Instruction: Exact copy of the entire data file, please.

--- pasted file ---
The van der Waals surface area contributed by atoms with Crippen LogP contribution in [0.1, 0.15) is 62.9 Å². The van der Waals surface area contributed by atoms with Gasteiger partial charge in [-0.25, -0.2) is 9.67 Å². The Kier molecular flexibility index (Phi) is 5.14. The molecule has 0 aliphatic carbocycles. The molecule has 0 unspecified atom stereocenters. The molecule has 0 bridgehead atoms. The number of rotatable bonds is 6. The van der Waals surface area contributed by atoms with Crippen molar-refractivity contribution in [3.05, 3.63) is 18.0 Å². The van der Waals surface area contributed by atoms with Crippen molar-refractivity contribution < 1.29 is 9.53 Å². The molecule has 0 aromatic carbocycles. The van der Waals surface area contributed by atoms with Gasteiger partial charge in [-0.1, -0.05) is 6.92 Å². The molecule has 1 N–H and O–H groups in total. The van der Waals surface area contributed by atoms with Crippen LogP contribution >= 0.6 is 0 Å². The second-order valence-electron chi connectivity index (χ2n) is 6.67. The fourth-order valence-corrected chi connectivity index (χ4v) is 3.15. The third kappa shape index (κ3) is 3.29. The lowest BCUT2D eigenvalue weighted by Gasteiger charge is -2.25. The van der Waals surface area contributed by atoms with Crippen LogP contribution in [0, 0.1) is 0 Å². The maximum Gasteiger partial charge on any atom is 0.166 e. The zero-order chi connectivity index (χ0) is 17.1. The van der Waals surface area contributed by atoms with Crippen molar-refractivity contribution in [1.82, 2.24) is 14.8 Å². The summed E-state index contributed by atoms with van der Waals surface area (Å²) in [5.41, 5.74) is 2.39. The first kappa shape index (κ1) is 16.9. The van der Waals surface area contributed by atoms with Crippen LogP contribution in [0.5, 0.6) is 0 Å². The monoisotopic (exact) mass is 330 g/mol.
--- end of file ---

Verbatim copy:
The van der Waals surface area contributed by atoms with Crippen LogP contribution in [0.1, 0.15) is 62.9 Å². The van der Waals surface area contributed by atoms with Gasteiger partial charge in [-0.25, -0.2) is 9.67 Å². The Kier molecular flexibility index (Phi) is 5.14. The molecule has 0 aliphatic carbocycles. The molecule has 0 unspecified atom stereocenters. The molecule has 0 bridgehead atoms. The number of rotatable bonds is 6. The van der Waals surface area contributed by atoms with Crippen molar-refractivity contribution in [3.05, 3.63) is 18.0 Å². The van der Waals surface area contributed by atoms with Crippen molar-refractivity contribution < 1.29 is 9.53 Å². The molecule has 0 aromatic carbocycles. The van der Waals surface area contributed by atoms with Gasteiger partial charge in [-0.1, -0.05) is 6.92 Å². The molecule has 1 N–H and O–H groups in total. The van der Waals surface area contributed by atoms with Crippen LogP contribution >= 0.6 is 0 Å². The second-order valence-electron chi connectivity index (χ2n) is 6.67. The fourth-order valence-corrected chi connectivity index (χ4v) is 3.15. The third kappa shape index (κ3) is 3.29. The lowest BCUT2D eigenvalue weighted by Gasteiger charge is -2.25. The van der Waals surface area contributed by atoms with Crippen LogP contribution in [0, 0.1) is 0 Å². The maximum Gasteiger partial charge on any atom is 0.166 e. The zero-order chi connectivity index (χ0) is 17.1. The van der Waals surface area contributed by atoms with Crippen molar-refractivity contribution in [1.82, 2.24) is 14.8 Å². The summed E-state index contributed by atoms with van der Waals surface area (Å²) in [5.41, 5.74) is 2.39. The first kappa shape index (κ1) is 16.9. The van der Waals surface area contributed by atoms with Crippen LogP contribution in [0.5, 0.6) is 0 Å². The monoisotopic (exact) mass is 330 g/mol.